February 24, 2024

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AI is assisting in the creation and optimization of drugs to treat opioid addiction

AI is assisting in the creation and optimization of drugs to treat opioid addiction



 

AI is assisting in the creation and optimization of drugs to treat opioid addiction.Researchers are seeking the assistance of artificial intelligence to create and optimize potential new drugs to help opioid addicts.

 

An estimated 3 million Americans suffer from opioid use disorder, and more than 80,000 Americans die from drug overdoses each year.

Opioids, such as heroin, fentanyl, oxycodone, and morphine, activate opioid receptors. Activation of the mu-opioid receptors leads to pain relief and euphoria, but also to physical dependence and loss of respiratory function, the latter being the cause of death in the case of drug overdose.

 

Preclinical studies suggest that blocking the kappa-opioid receptor may offer a promising pharmacological approach to treating opioid dependence.

By discovering drugs that inhibit the kappa opioid receptor, Leslie Salas Estrada of the lab of Marta Filizola at the Icahn School of Medicine at Mount Sinai hopes to alleviate opioid addiction.

Postdoctoral researcher Salas Estrada will present her work Monday, Feb. 20, at the 67th Annual Meeting of the Biophysical Society in San Diego, California.

 

AI is assisting in the creation and optimization of drugs to treat opioid addiction

 

Kappa-opioid receptors are known to mediate reward in the brain. Salas-Estrada explained: “If you become addicted and try to quit, at some point you will have withdrawal symptoms, and these symptoms are very difficult to overcome. After a large exposure to opioids, the brain rewires, so it needs More drugs. Blocking the activity of kappa opioid receptors has been shown in animal models to reduce the need for this medication during withdrawal.”

 

However, discovering drugs that block the activity of proteins such as kappa opioid receptors can be a lengthy and expensive process.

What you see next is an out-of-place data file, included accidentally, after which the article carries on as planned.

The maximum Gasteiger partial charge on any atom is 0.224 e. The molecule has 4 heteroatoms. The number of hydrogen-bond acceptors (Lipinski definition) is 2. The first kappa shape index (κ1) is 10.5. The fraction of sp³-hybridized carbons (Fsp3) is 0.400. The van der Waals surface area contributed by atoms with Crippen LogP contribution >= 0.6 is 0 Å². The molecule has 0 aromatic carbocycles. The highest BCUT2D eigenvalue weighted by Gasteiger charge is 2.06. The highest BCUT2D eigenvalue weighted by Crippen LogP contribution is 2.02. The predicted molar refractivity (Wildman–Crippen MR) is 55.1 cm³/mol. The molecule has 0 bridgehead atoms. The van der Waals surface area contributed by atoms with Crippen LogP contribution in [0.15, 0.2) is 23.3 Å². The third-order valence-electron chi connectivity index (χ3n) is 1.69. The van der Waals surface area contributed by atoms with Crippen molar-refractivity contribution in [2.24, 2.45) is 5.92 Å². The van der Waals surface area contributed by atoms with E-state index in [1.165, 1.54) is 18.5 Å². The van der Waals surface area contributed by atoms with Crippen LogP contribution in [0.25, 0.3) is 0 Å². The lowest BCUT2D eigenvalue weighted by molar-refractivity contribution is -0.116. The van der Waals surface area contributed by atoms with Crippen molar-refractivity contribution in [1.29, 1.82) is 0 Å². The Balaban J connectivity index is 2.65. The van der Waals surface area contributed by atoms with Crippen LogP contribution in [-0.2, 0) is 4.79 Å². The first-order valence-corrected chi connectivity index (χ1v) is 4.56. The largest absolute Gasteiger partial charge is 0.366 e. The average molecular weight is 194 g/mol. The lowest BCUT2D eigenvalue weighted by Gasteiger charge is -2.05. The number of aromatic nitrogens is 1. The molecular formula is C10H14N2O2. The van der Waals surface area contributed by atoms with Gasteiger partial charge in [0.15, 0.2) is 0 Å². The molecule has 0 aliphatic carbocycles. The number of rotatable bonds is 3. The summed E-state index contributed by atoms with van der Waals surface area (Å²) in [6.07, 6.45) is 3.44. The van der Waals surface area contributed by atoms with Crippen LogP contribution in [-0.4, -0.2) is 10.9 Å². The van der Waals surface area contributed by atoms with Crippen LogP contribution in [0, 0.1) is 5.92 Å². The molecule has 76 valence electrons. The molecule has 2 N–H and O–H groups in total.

Using computational tools can make it more efficient, but screening billions of chemical compounds can take months. Instead, Salas Estrada is using artificial intelligence (AI) to optimize the process.

 

“The strength of artificial intelligence is that it can take in large amounts of information and learn to recognize patterns from it. Therefore, we believe that machine learning can help us design new drugs from scratch using information that can be obtained from large chemical databases,” she said. In this way, we can potentially reduce the time and costs associated with drug discovery. “

 

Using information about the kappa opioid receptor and known drugs, they trained a computer model to generate compounds that might block the receptor with a reinforcement learning algorithm that rewards properties that are favorable for drug therapy.

 

So far, the team has identified several promising compounds, which they are working with collaborators to synthesize and eventually test for their ability to block kappa opioid receptors in cells, before testing them in animal models safety and efficacy. Ultimately, “we hope we can help people who are struggling with addiction”.

 

 

AI is assisting in the creation and optimization of drugs to treat opioid addiction

(source:internet, reference only)


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